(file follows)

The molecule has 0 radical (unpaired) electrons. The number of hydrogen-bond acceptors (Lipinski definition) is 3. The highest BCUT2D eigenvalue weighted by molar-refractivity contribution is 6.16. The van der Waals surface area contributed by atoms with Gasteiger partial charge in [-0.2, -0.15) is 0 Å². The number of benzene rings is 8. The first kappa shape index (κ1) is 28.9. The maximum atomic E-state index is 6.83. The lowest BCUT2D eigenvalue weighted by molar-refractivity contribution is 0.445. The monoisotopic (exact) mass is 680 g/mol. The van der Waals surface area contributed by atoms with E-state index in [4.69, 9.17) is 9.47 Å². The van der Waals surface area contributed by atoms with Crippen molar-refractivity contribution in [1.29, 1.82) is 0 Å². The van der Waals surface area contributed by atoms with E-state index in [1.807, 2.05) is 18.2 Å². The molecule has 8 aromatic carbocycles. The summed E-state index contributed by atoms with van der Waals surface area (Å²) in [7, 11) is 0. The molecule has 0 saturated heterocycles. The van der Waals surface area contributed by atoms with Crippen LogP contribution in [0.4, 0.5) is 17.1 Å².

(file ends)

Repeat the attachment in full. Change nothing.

The molecule has 0 radical (unpaired) electrons. The number of hydrogen-bond acceptors (Lipinski definition) is 3. The highest BCUT2D eigenvalue weighted by molar-refractivity contribution is 6.16. The van der Waals surface area contributed by atoms with Gasteiger partial charge in [-0.2, -0.15) is 0 Å². The number of benzene rings is 8. The first kappa shape index (κ1) is 28.9. The maximum atomic E-state index is 6.83. The lowest BCUT2D eigenvalue weighted by molar-refractivity contribution is 0.445. The monoisotopic (exact) mass is 680 g/mol. The van der Waals surface area contributed by atoms with E-state index in [4.69, 9.17) is 9.47 Å². The van der Waals surface area contributed by atoms with Crippen molar-refractivity contribution in [1.29, 1.82) is 0 Å². The van der Waals surface area contributed by atoms with E-state index in [1.807, 2.05) is 18.2 Å². The molecule has 8 aromatic carbocycles. The summed E-state index contributed by atoms with van der Waals surface area (Å²) in [7, 11) is 0. The molecule has 0 saturated heterocycles. The van der Waals surface area contributed by atoms with Crippen LogP contribution in [0.4, 0.5) is 17.1 Å².